When this idea emerged and initially covered in the media, Zalmai Khalilzad was widely discussed as the desired candidate of the US for the post. But the idea has gradually waned ever since, as regional countries expressed concern. Though they cited Afghans would reject the idea calling it direct US interference in their internal affairs as the reason; the fact is that the idea of Khalilzad as the “CEO” of Afghanistan would put regional countries influencing Afghan politics in a discomfort zone. Then again, Khalilzad may be the best option for the Obama administration to bring the Afghan political landscape under control. Another ideal candidate for the position would be Ashraf Ghani, a contender in this election; though he has repeatedly rejected the idea calling it impractical.
Irrespective of whoever the candidate for the “CEO” post may be, this strategy has its shortcomings as well. The first relates to the ethnically polarized nature of the Afghan politics. If the president happens to be of one ethnicity, chances are the so-called prime minister (CEO) post will most likely be given to someone from a different ethnicity not necessarily based on much needed competency but rather based on political clout, which will again defeat the purpose. The second relates to the conflict that it may create between the president and the “CEO” over how to run the government, especially if the appointment is politically motivated or somehow imposed on president Karzai by the US. However, even if the appointment is merit-based, the president, having the ultimate power, may impede initiatives undertaken to improve governance for political reasons. Therefore, no significant changes will result from the creation of the new post, if it possesses limited power and authority to plan and implement improvement initiatives. It may even create more conflict and confusion.
Another alternative scenario would be a mixed one, where the Obama administration sends reconciliatory gestures to the new Karzai government, and assurances that Washington will work with his future government despite past negative comments about his current government. And at the same time, to improve government efficacy and efficiency, it convinces Karzai to create a new appointed post responsible for overhauling and overseeing central government operations. Furthermore, as part of US efforts to economic development, some level of direct cooperation with local leaders may also be deemed necessary to better coordinate development initiatives at the local level. In order to prevent further political disintegration of the country, however, such initiatives should strictly be limited to economic development; otherwise they will further undermine the central government.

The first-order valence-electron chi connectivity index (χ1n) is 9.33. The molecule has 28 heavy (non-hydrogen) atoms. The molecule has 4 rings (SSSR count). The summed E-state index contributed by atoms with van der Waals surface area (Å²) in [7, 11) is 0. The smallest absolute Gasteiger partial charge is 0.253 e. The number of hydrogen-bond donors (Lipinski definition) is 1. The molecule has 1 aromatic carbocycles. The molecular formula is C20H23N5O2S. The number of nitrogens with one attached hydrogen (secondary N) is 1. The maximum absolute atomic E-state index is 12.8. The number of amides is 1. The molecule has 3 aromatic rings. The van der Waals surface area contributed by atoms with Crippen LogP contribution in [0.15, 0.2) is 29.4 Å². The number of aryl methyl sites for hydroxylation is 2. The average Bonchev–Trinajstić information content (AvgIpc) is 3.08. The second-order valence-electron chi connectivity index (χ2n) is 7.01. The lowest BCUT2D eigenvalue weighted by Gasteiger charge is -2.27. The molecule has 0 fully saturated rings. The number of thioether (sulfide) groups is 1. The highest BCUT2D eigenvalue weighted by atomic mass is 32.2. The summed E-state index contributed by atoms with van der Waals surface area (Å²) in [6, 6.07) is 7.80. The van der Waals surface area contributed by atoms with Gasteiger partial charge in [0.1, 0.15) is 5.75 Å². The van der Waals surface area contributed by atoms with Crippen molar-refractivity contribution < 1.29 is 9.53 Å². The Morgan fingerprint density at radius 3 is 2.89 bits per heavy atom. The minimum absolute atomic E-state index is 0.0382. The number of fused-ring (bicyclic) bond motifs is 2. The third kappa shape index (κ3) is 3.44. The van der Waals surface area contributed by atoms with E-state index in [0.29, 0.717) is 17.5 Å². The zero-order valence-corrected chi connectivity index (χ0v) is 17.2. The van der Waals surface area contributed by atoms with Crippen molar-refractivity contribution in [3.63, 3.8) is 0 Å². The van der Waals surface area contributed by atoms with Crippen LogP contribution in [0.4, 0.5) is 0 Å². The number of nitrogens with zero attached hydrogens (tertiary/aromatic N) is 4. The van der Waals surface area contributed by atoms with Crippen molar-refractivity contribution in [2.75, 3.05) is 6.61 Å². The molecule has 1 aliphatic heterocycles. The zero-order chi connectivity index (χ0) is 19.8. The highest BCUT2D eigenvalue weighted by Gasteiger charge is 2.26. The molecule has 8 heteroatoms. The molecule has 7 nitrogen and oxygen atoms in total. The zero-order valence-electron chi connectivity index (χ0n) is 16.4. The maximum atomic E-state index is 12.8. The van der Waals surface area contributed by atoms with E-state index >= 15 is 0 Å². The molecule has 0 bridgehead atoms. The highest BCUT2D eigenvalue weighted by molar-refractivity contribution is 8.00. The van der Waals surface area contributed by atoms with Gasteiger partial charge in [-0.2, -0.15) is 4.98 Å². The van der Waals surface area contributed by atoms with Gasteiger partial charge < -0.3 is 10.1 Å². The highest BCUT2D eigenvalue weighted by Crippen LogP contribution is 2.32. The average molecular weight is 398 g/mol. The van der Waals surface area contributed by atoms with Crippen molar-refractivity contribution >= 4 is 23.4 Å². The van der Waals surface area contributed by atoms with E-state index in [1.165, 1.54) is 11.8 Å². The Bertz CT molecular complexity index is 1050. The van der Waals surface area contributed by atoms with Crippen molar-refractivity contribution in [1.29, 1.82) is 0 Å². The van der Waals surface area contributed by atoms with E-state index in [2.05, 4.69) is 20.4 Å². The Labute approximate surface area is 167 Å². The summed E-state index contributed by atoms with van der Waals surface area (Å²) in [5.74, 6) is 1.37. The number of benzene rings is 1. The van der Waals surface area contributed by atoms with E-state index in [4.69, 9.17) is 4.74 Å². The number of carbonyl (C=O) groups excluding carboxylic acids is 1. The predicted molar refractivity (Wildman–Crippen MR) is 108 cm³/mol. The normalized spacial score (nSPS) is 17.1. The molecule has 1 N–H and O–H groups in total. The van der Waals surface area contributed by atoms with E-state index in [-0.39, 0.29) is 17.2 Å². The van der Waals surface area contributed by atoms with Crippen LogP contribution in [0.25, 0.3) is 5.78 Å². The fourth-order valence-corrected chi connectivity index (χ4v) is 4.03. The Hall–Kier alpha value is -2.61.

The above are a few potential strategic options the Obama administration may embark on should president Karzai be re-elected. Whatever strategic approach the Obama administration may adopt, it should address both effective governance and improved security in an intertwined manner, if the goal is to bring peace and stability in Afghanistan. The reason for this is the fact that bad government or lack of government; and insecurity and insurgency are not mutually exclusive. In fact, they reinforce each other, as insecurity affects government provision of services, establishing the rule of law and serving justice; and bad government and/or lack of government, on the other hand, is a potential root cause of insecurity and insurgency. Insecurity also impedes private investment, improvement in education and economic development. Moreover, efficient and effective governance and management of the country’s resources will potentially reduce insurgencies as they produce tangible economic development, creating jobs and means of livelihood for destitute rural Afghans, some of whom are often forced to join insurgents for economic reasons. People will likely reject the insurgents when they see tangible economic development, justice being served and the rule of law prevails in their communities.
This opinion article was written by an independent writer. The opinions and views expressed herein are those of the author and are not necessarily intended to reflect those of